Old Growth Sanctuary
Joyce Kilmer Memorial Forest, North Carolina, 1996
[Full story also available as a PDF download]
BY THE 1920s, time was running out for the virgin woods of Little Santeelah Creek. The Cherokee had long since been evicted from their ancestral home in the surrounding valleys. Wealthy plantation owners had developed large tracts of the best bottomlands before the Civil War, and while much of the land had been sold off to northern interests, small farmers and moonshiners still exploited whatever patches of mediocre soil or concealed hollows that they could get their hands on.
In 1915, the saws began singing in the neighboring valley of Slickrock Creek. The Babcock Land and Timber Company had recently purchased the land and begun its harvest of sugar maple, tulip and other valuable trees. A rail line ran along the Little Tennessee River into which the Slickrock flowed. The logs could be sent down the drainage and loaded onto flat cars for easy transport to the mills and the markets.
Within 7 years, more than half the valley had been logged out. Babcock began pruning the best specimens from the remaining stands, knowing that its time was limited. The damming of the Little Tennessee would soon flood the rail line, making transport of the logs uneconomical. The company began surveying the adjacent lands, searching for the next valley in which to bring its axes and lumbermen.
Little Santeelah lay just over a ridge to the east. But the lumbermen looked west, where Citico Creek drained a vast virgin forest. As they moved in that direction, the Little Santeelah gained a few more years. Citico occupied the saws for awhile, until a huge fire swept through thousands of acres and destroyed the centuries-old stands that had brought the timbermen into the valley. Once again, they moved on to another watershed.
By the early thirties, the Little Santeelah forest was an isolated island in a sea of cleared lands. Inevitably it fell under the gaze of the lumbermen, but each time they moved into the valley, its huge yellow poplars and chestnuts filled them with awe. Some mysterious protection prevented them from swinging the axes. The land exchanged hands several times, each owner eager to gain the riches from felling the giant hardwoods that towered over the stream. One owner began constructing splash dams to float the trees out. But with the Depression casting a pall over the country, its money ran out before the first blade could bite into an unblemished trunk.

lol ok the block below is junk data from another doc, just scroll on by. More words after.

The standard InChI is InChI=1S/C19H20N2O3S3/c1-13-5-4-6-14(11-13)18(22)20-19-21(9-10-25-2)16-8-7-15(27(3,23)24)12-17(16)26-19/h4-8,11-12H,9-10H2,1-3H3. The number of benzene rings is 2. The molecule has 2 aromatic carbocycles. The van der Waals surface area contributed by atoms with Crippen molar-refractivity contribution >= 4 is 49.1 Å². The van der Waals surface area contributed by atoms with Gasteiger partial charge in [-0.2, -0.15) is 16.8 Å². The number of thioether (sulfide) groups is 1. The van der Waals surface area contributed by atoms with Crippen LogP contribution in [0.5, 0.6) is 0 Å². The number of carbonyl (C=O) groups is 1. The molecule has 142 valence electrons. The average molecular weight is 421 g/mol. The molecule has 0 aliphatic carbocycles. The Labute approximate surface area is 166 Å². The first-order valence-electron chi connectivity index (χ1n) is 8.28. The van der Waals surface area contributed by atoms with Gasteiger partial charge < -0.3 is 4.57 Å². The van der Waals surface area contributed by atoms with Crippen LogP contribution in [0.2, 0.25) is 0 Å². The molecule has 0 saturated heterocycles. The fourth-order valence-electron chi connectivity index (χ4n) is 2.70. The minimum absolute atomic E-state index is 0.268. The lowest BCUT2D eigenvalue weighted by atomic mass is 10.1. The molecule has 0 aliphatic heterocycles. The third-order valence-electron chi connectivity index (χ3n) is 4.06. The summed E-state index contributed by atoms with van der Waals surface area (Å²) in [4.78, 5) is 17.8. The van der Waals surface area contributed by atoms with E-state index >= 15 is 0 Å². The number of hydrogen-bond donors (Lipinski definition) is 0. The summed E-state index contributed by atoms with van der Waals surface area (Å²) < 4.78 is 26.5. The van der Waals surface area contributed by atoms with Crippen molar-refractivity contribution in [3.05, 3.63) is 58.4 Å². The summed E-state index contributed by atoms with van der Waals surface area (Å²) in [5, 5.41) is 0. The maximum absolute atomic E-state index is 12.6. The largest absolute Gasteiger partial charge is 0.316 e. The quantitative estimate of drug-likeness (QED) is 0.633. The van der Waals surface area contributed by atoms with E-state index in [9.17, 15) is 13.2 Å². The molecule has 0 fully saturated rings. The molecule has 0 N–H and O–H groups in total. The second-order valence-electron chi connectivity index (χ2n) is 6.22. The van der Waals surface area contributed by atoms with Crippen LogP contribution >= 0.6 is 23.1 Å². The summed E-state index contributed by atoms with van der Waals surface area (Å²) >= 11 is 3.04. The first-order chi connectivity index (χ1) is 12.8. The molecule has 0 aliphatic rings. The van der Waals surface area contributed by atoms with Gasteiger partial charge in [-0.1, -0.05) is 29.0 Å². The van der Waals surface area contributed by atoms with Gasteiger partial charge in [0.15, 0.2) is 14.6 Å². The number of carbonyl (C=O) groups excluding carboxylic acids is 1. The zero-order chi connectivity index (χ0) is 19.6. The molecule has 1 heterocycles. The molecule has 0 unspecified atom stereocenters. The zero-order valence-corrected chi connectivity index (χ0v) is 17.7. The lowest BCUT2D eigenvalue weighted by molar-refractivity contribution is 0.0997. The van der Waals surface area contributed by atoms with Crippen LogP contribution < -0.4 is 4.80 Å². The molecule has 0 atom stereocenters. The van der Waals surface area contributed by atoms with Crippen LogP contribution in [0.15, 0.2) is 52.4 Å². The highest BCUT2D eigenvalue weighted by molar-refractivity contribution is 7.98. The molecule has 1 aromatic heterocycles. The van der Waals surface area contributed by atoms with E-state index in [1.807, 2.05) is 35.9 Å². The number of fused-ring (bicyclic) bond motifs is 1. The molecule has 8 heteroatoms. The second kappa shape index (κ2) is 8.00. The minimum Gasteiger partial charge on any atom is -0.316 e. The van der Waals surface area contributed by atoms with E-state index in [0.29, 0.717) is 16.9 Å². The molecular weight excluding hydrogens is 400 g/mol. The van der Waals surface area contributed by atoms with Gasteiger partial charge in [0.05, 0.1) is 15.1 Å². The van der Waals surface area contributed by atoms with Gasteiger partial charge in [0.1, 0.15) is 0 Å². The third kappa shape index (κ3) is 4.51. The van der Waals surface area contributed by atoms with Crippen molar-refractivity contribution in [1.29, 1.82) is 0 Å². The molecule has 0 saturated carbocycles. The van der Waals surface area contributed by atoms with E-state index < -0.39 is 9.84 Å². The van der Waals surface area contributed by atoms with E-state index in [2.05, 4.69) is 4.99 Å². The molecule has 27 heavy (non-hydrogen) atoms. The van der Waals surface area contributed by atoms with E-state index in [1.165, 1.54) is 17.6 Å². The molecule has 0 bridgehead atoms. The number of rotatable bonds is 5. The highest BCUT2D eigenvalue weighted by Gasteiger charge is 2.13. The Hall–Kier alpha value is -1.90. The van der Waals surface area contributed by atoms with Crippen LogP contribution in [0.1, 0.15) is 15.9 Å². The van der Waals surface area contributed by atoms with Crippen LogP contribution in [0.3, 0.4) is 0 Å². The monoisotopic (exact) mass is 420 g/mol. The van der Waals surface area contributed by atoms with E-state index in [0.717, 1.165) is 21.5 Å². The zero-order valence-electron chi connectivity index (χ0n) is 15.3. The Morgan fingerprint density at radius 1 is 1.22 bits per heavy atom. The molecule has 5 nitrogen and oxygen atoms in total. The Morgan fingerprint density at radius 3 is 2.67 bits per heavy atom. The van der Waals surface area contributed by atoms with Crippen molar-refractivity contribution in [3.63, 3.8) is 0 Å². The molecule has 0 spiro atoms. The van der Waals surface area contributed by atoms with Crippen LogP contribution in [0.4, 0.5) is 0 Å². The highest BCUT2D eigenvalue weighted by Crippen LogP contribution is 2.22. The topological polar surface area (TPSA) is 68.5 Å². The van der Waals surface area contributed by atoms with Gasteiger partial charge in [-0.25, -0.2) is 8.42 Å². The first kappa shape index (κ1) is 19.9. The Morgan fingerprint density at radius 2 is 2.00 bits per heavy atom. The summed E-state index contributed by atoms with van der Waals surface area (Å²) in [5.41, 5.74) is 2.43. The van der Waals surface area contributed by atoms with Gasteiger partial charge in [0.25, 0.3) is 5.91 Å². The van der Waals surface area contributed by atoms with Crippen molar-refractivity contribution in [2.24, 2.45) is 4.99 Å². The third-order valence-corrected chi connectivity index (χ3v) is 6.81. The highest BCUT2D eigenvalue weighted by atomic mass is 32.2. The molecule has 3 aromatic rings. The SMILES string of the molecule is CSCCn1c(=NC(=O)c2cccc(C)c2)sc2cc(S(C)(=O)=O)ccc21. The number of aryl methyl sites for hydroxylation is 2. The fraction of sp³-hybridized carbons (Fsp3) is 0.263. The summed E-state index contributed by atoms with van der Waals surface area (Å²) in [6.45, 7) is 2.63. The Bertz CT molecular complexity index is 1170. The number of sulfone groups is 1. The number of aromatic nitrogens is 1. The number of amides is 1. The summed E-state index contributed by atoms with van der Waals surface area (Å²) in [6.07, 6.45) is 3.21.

The Gennett Lumber Company had the last chance to fell the giants of the Little Santeelah. But whether from a lumberman's respect for nature's mightiest, or the financial hardship enveloping the country, or an unknown force diverting all encroachers, the blades never cut.
In 1935, anxious to find a suitable tribute for a fallen hero whose poem "Trees" had inspired millions, the Forest Service inaugurated the Little Santeelah as the Joyce Kilmer Memorial Forest. Nature's centuries-old masterpiece would be protected for generations into the future.
THE JOYCE KILMER MEMORIAL FOREST is now the largest stand of old growth trees in the eastern United States. The 3,800 acre preserve commemorates Joyce Kilmer, a fallen World War I soldier and poet who was killed in action at the age of 31. His masterpiece poem testifies to the power of the remaining giants: "I think that I shall never see a poem lovely as a tree..."
A figure-eight trail winds through the dark enchanted forest, magic for anyone who has never experienced a true forest primeval. The 2 mile path is soft underfoot, cushioned by the leaves dropped from the canopy towering overhead. In about half a mile, the trail comes to the center of the eight, where a plaque is laid in honor of the forest's namesake. Crossing Little Santeelah Creek, the trail continues on to the upper loop, entering the Poplar Grove.
The immensity of the trees strikes one first. These specimens are truly behemoths hundreds of years old. Poplars, hemlocks, chestnuts, and oaks stretch hundreds of feet toward the sky. An ancient's base may extend 20 feet around, stretching out ever further at ground level as it seeks a toehold to keep the tower upright. High overhead, a gangly set of branches is silhouetted against the sky in early spring, the leaves just beginning to bud out and filter the light down to the forest floor.
While the trees symbolize centuries of growth, the floor itself holds much of the fascination of the mature forest. Unlike lands recovering from recent cuts, this ground is open, not littered with second growth. The cycle of life is evident where young trees barely a child's height grow beside massive rotting timbers, their surfaces completely shrouded with the glossy green moss that is helping to break them down. In the dappled sunlight reaching the ground on an April morning, wildflowers are blossoming, tiny purple irises peeking through the deadfall, others of yellows, reds, and whites scattered beside the trail.
As one completes the upper loop of just under a mile, a bridge crosses to the north side of the Little Santeelah. Along the streambed, the forest floor closes into a massive rhododendron thicket. The creek tumbles over mossy rocks, the sound of flowing water breaking the stillness of a spring morning. In another half mile the trail winds back to its beginning.
The Joyce Kilmer Memorial Forest is part of the Nantahala National Forest. It is located in western North Carolina near Robbinsville.
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